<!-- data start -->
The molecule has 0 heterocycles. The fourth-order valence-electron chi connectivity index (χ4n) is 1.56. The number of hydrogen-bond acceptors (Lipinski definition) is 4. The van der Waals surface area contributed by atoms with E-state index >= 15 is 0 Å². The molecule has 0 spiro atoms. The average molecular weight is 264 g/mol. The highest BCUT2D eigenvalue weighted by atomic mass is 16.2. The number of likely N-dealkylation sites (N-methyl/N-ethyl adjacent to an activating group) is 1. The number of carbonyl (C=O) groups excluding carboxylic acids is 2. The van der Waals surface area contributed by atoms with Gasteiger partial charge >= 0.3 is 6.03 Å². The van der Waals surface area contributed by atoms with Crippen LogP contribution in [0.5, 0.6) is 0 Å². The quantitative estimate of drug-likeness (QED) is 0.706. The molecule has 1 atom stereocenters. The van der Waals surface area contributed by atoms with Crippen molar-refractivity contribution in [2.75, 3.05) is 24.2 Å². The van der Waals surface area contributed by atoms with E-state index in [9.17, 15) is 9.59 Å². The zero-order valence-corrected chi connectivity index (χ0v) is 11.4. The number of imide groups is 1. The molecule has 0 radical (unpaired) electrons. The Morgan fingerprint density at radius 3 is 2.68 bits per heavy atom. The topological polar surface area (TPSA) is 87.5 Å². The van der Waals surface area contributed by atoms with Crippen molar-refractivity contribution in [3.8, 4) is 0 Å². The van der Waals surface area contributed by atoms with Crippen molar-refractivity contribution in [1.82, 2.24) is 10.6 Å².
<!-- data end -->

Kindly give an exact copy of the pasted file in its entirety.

The molecule has 0 heterocycles. The fourth-order valence-electron chi connectivity index (χ4n) is 1.56. The number of hydrogen-bond acceptors (Lipinski definition) is 4. The van der Waals surface area contributed by atoms with E-state index >= 15 is 0 Å². The molecule has 0 spiro atoms. The average molecular weight is 264 g/mol. The highest BCUT2D eigenvalue weighted by atomic mass is 16.2. The number of likely N-dealkylation sites (N-methyl/N-ethyl adjacent to an activating group) is 1. The number of carbonyl (C=O) groups excluding carboxylic acids is 2. The van der Waals surface area contributed by atoms with Gasteiger partial charge >= 0.3 is 6.03 Å². The van der Waals surface area contributed by atoms with Crippen LogP contribution in [0.5, 0.6) is 0 Å². The quantitative estimate of drug-likeness (QED) is 0.706. The molecule has 1 atom stereocenters. The van der Waals surface area contributed by atoms with Crippen molar-refractivity contribution in [2.75, 3.05) is 24.2 Å². The van der Waals surface area contributed by atoms with E-state index in [9.17, 15) is 9.59 Å². The zero-order valence-corrected chi connectivity index (χ0v) is 11.4. The number of imide groups is 1. The molecule has 0 radical (unpaired) electrons. The Morgan fingerprint density at radius 3 is 2.68 bits per heavy atom. The topological polar surface area (TPSA) is 87.5 Å². The van der Waals surface area contributed by atoms with Crippen molar-refractivity contribution in [3.8, 4) is 0 Å². The van der Waals surface area contributed by atoms with Crippen molar-refractivity contribution in [1.82, 2.24) is 10.6 Å².